Chicago (IL) - With the big Thanksgiving weekend in full swing, we are taking one more snapshot of processor etail pricing before the holiday shopping season officially enters the feverish final month. The chart kept some flexibility this week with the most significant changes happening on the very high end: The average price of Intel's QX6700 CPU dropped $99 from last week.
Unlike what might be expected this time of year, the aggregate prices of all processors we looked at went up from last week, led almost exclusively by AMD. After monstrous price falls from last week, some of the prices sprung back up a bit this time around. Not completely off the hook, though, a handful of Intel's processors also went substantially back up in price today, but just as many set new record low prices for our 7+ week log of data.
First, looking at Intel, the spectacular entry is the QX6700, which is down to - when considered traditional high-end processor pricing - a very reasonable average of $1071. For the first time, is the quad-core is actually priced below the Extreme Edition 965, even though the EE model offers substantially less performance. The $1071 price for the QX6700 marks a $99, or 8% fall from last week. Right now, the average price is just $72 over its tray price with the lowest observed price being $1015, or just $16 above the tray price. Given the performance potential of the chip as well as its limited availability and the fact that it will remain Intels flag ship product for at least another nine months, the high-end rarely has looked as attractive as these days.
Otherwise, Intel pricing was not making history his week. It would be hard to out-do last week, when we recorded our lowest prices ever for the price/performance charts for seven different Intel processors. This week, in addition to the QX6700, the Pentium D 940 and D 805 set new lows, though each dropped by just $3 from last week. We have seen Pentium D 805 D processors, which can be overclocked to exceed the performance of a $1072 Pentium EE 965, for as low as $71.
There were a couple jumps back up from processors that fell in price last week. The D 840 gave us the biggest price increase this week, having jumped 8%, or $37, from $464 to $501. The 840 has been one of the most volatile in terms of price over the past couple months, with its price standard deviation at a more extreme level than almost all other Intel processors we've been looking at.
The E6700 also went up this week, by $22 from $508 to $530, a jump of 4%, giving it our highest price on record for these charts.
On the AMD side, things were a bit more interesting. The FX-60, which has been trying to settle back down to a price better fit with the rest of the AMD products, jumped back up this week, by $24, from $594 to $618, or 4%. That's eclipsed by the FX-62, though, which went up 6% to cause a $40 increase from $678 to $718, and even more so, the 4800+, which shot up 15% from last week's price of $338 to $389, a $51 jump.
On a long-term scale, though, the 4600+ is the most noteworthy. Prices on that model have been steadily increasing for the past four weeks. On October 27, it was actually down to $245. Since then, it's jumped by a full 25% ($61) to where it is now, at $306. Also, the 4600+, with its 5%, $14 increase, set a new high record for our weekly charts. There was no big news on price drops for AMD, which saw a pretty big set of sweeping price falls last week. Everything's just rebounding a bit now, combined with the tension of the pending holiday shopping frenzy.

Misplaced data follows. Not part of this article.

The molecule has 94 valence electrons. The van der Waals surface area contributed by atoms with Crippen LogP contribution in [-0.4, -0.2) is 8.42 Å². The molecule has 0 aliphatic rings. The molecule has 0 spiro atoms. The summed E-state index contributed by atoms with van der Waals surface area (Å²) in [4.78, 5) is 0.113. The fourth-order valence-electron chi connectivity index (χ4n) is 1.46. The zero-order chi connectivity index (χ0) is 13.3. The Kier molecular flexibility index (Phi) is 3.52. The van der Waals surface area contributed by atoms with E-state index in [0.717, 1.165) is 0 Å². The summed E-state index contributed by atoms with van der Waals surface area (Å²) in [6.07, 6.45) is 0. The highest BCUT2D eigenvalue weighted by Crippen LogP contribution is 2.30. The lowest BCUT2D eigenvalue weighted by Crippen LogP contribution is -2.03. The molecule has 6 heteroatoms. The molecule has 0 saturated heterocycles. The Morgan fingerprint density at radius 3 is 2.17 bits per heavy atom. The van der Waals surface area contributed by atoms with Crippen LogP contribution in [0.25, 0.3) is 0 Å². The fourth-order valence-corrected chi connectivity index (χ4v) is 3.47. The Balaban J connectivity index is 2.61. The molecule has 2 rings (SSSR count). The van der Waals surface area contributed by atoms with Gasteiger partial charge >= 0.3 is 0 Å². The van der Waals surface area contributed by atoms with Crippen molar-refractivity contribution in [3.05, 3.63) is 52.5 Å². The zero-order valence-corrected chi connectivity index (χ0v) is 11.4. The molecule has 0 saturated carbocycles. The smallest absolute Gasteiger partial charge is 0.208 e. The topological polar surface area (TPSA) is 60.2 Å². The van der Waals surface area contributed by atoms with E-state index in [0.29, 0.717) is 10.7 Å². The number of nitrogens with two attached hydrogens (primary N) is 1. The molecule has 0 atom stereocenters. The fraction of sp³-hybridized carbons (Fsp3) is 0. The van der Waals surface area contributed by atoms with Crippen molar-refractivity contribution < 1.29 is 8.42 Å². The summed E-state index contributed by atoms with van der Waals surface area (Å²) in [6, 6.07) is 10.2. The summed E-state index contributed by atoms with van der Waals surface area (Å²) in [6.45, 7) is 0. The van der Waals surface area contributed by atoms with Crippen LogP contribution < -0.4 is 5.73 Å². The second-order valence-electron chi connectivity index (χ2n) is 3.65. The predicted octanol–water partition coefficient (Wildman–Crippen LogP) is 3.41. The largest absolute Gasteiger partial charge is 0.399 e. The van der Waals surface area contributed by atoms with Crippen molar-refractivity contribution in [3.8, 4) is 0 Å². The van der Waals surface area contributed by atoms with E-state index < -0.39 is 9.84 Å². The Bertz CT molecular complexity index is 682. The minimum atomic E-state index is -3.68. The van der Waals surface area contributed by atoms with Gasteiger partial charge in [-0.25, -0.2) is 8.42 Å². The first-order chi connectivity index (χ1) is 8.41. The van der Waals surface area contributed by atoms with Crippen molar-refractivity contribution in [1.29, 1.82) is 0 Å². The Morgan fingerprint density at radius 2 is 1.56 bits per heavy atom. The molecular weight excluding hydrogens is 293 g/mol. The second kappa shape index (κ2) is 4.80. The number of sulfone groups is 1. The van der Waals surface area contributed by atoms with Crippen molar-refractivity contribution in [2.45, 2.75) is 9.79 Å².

The trend lines are even more interesting to look at this week. AMD's price rebound actually helped out its price/performance correlation, with its coefficient value climbing back to 0.892, the highest it's been since October 20, stretching it out more horizontally and giving it back the overall advantage on the lower end by a little more than the past few weeks.
Intel, on the other hand, continues to fall when it comes to price/performance correlation. Though price changes have been very minimal in the past several weeks, there's been an overall trend in lack of correlation, no matter which way it's viewed. This week, when we include overclocked processors, the correlation coefficient is 0.583.
When overclocked processors are taken out, Intel's correlation is 0.639, which is again near the lowest it's been over the past eight weeks. Prices are still adjusting to the newly released QX6700, which clearly is still trying to find its own reasonable price level.
Most evidently seen on this graph is the fact that it's Intel's lower-end processors that are really beginning to sway. The Pentium D processors, when looked at separately from everything else, show a price/performance correlation of 0.786, a significant fall from the high 0.8 range that was seen just a couple weeks ago. As can be seen in the data chart on the previous page, there was a lot of discord in prices on these models this week. Some of the Pentium Ds saw price jumps, while others fell in price. It caused them to jumble around the trend line a little bit. The high-end products, on the other hand, had a relatively constant correlation from what we've seen previously, at 0.919.
And again, it is a rather unusual sight that the fastest processor on record, the QX6700 in fact checks in below the price/performance curve, which would indicate that it is a rather good deal right now.